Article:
Shaped long and thin like Frank Lloyd Wright would have done, the stone throughout the nearly 8,000-square-foot structure is a sandy-hued, quarry-cut Arkansas chestnut, and its high, steeple-like ceiling and accent walls bear the rich amber and sunny grain of Douglas fir timber. Inside, the vaulted two-story space is cool and dry. The modern barn-style home was designed by architect William Powell and built by Rick Vinyard, owner of Precision Construction Group and Greystohn Solutions. It sits on a manicured green-lawned plot inside Manchac Reserve in south Baton Rouge, but it looks like it should be in Wyoming.
And yet the most memorable thing about homeowner Clayton Mitchell’s new temple for a decades-long hobby just might be the immaculate gleam. At certain hours of the early morning and late afternoon, curious window light pours in, cascading off the curves of the enamel and dark ore sheen of the 8,000 pieces of rare, vintage cast iron cookware—some of it dating back to the 1800s—he has meticulously researched, hunted and purchased. Blink and it looks like diamonds hanging in the air.
“We wanted this bling effect when you walk in that door,” says Eric McAllister, a retired carpenter and fellow cast iron collector who helped Mitchell organize his myriad displays and often travels with him to auctions and conventions. “The way the light hits it, it’s a priceless feeling.”
The friends first met at an auction outside of St. Louis, where Mitchell first mistook the easygoing Palmetto, Louisiana, native for a blunt Ivy Leaguer.
“I thought he went to Harvard because of what he was wearing, and he kind of snapped back, ‘Nah, I just liked the T-shirt,’” McAllister recalls. “So I thought he was kind of a wise guy for that, but then I saw how kind he really is, and how serious of a bidder he was.”
Whether it’s in the heat of a high-stakes auction, or a days-long road trip to the middle of Missouri or through the backroads of Appalachia, Mitchell is all about the chase.
“I would love to have everything, but I don’t want everything because that wouldn’t be fun anymore,” says the 65-year-old veteran homebuilder who has developed 17 neighborhoods in the area since the late 1980s. “There’d be nothing else to look for, and the hunt is what makes it exciting.”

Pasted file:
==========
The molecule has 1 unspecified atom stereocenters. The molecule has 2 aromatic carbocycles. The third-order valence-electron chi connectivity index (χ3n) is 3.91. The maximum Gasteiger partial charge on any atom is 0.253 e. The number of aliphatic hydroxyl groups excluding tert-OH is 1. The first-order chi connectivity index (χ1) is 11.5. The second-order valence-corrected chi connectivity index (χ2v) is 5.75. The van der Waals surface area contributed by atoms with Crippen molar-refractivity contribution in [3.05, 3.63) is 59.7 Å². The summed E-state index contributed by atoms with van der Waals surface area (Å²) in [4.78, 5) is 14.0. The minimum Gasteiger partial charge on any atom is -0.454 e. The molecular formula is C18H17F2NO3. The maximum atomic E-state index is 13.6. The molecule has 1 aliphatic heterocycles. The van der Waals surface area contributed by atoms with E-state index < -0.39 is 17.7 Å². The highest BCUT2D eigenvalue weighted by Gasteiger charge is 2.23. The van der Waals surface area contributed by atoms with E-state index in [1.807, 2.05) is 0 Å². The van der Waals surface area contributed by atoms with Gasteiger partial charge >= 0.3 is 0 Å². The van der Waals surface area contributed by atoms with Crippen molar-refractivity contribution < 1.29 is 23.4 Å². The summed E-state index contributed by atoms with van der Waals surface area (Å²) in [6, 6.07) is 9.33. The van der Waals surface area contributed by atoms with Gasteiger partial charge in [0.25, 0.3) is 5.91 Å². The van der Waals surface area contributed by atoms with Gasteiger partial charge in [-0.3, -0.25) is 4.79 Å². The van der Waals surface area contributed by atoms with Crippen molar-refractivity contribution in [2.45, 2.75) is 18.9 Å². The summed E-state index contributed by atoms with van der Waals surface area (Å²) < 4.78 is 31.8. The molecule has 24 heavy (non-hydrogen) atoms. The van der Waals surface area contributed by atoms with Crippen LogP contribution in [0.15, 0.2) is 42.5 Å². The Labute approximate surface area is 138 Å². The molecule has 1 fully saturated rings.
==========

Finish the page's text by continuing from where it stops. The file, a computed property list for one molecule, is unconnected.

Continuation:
Though Yellowstone spinoff 1883 featured a bastion of Mitchell’s and McAllister’s cast iron on the hit TV series, Mitchell hasn’t pushed to monetize his collection. He prefers sharing it all here in Baton Rouge at tailgate parties, or bringing a few pieces to large conventions so other fanatics can at least see them.
“The good Lord has blessed me to be able to keep these and have them on display,” says Mitchell. “If I just look at it all day, that’s no fun. The joy is when other people see it. It’s in the sharing it and talking about it—that’s the best.”
Mitchell’s pieces are not new. They are a more valuable vintage cast iron made in the USA before 1957. That’s the year when some processes began to be automated, the skillet sizes changed, recycled metal entered the picture in some cases, and the cookware often became heavier and thicker at the bottom with added features like side handles.
In the late 1990s when he picked up his first set at a market in Lafayette, Mitchell was in awe of the knowledge people had about the history of this iconic cookware. Now, he knows sellers in nearly every state, and the Hagen History Center in Erie, Pennsylvania—home of his favorite renowned cast iron manufacturer, Griswold—calls him for information or even a piece. More often than not, Mitchell has it.
Once cast iron gets hot, it stays hot, and just like those cooking qualities, Mitchell’s collection has grown exponentially in value. Many pieces are worth thousands, and that’s just for the skillets and Dutch ovens. Mitchell also has waffle-makers, coffee grinders and even a vintage cast iron book press. “The prices have skyrocketed because of hoarders like me,” Mitchell says with a grin.
Cooking with cast iron is ideal because, not only is it nonstick, it doesn’t leak toxins into food. The iron is the same as that found in beans or leafy greens. Just like his mother did while he was growing up, Mitchell loves a good batch of jambalaya fresh from a cast iron pot, especially when serving the guests who come from far and wide to view the collection.
“The way cornbread and gumbo tastes coming out of cast iron, man, that can’t be beat,” McAllister says.
While his expansive showroom is filled with shelves and rows of intricately categorized cookware, each set tagged with notes on where and when he bought it, Mitchell has also collected foundry materials, purchase order forms and personal letters from the Griswold family, all yellowed by the decades. He plans to compile these documents and write the lineage of cast iron cookware soon to distribute at conventions.
“My generation got caught up in selling fast online, and we didn’t study the history and keep the records like the previous generation of collectors, so I’m trying to do that, to help save the history of cast iron.”
Like his friendship with McAllister, Mitchell loves the newfound relationships born of this eclectic network of cast iron afficionados from all walks of life. Twenty-five years ago, Mitchell set about building a collection, and now in 2023 he has an entire community that makes his effort more than worthwhile.
“If collecting is just about the passion for the thing, it won’t last,” he says. “You have to connect with people. Those things hanging on the wall never talk. But each one has a story behind it, and it’s the people who tell it. So really, it’s all about the people.”